“Could you imagine a situation whereby nine directors in NNPC appointed by President Buhari, six of them are Northerners including the Chief of Staff (to the president), one from South West, one from Niger Delta with all the oil we produce in is country,” he said.

The same thing he said happened in the appointment of NNPC General Managers, which he said had 10 from the North, two from the South West, two from the South-South and none from the East. He pointed out that Imo and Abia states which also produce crude oil got no representation.

He said out the 55 Managers appointed, 36 came from the North and while the remaining were spread among the other parts of the country. “So, they control the oil, they maintain it and what do they say? ‘we are ungrateful for anything they give to us, we are troublemakers and so on,” he added.

Clark further stated: “Today, some people say oil flowed from the desert and came to our area, we don’t own it. They won it. They are now managing it. “We are saying, restructure this country. If you restructure the country, whatever is produced in your area, you manage it at your own pace,” he asserted.

The elder statesman, however, appealed to the youths to remain calm, saying that with God on their side, they will prevail. He said the country must be restructured to allow all the component parts to develop at its own pace as it was in the first republic. The one time Federal Commissioner of Education observed that there is the perception that the country as it is now is “lopsided, deliberately constituted to oppress some people,” saying that the people must continue to speak their minds.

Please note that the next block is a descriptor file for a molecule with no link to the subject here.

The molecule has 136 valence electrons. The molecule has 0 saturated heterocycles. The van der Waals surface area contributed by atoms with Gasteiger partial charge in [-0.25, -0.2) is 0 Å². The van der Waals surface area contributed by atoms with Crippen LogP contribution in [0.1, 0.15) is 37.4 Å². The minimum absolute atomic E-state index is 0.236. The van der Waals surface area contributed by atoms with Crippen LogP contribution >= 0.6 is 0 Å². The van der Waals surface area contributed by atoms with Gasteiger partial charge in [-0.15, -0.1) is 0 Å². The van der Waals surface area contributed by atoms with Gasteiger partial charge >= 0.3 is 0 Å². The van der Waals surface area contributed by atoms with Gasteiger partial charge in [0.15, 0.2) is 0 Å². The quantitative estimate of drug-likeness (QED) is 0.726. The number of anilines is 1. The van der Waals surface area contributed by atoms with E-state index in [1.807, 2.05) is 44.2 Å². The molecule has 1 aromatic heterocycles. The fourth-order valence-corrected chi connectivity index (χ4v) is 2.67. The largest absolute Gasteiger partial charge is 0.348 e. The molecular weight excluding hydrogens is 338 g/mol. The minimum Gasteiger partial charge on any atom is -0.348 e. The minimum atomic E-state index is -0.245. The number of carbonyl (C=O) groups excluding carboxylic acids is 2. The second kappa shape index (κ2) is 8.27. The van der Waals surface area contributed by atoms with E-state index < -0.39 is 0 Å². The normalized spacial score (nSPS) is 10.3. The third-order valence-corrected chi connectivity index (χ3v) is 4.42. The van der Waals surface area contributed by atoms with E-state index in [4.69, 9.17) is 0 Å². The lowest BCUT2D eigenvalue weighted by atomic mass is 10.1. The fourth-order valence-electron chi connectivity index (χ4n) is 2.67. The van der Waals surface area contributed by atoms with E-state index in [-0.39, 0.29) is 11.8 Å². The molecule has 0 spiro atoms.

Chief Clark, whose residence was searched by the police last Tuesday, said he decided to accept the police apology over the incident because he wanted to avert war in the Niger Delta.

 

 

He said: “So, they (police) came and apologised, they disowned those boys but I said don’t. We are no fills. Those boys have no powers to come and search my house.

“When they were here, somebody her phoned an Assistant Inspector General of Police and he answered.

“When my people went to their office, the boys did not stop on their own, they took them to their boss. So, don’t lie to me. But the apology, I have accepted it because of Nigerians. “And if I don’t, problem will take place in the Niger Delta. I hear the boys and the girls are already gathering in Port Harcourt, in Yenegoa, WARRI and so on, even up to Arogbo in Ondo state.

“I have to accept it their apology in the interest of peace and in the interest of our country. But go and make it public. And so, they did.”

 

 

He affirmed that he had written a letter to President Muhammadu Buhari demanding that the matter be investigated to fish out those who were responsible for it. Clark said instead of embarrassing him, the police only succeeded in embarrassing themselves.

In his remark, the leader of the delegation demanded that the police publicly parade the officers involved in the search of Clark’s residence, otherwise, it would be seen that the police lied. He said the people of the Niger Delta wanted to know the officers and be assured that they were not merely moved by the police to continue their service other areas.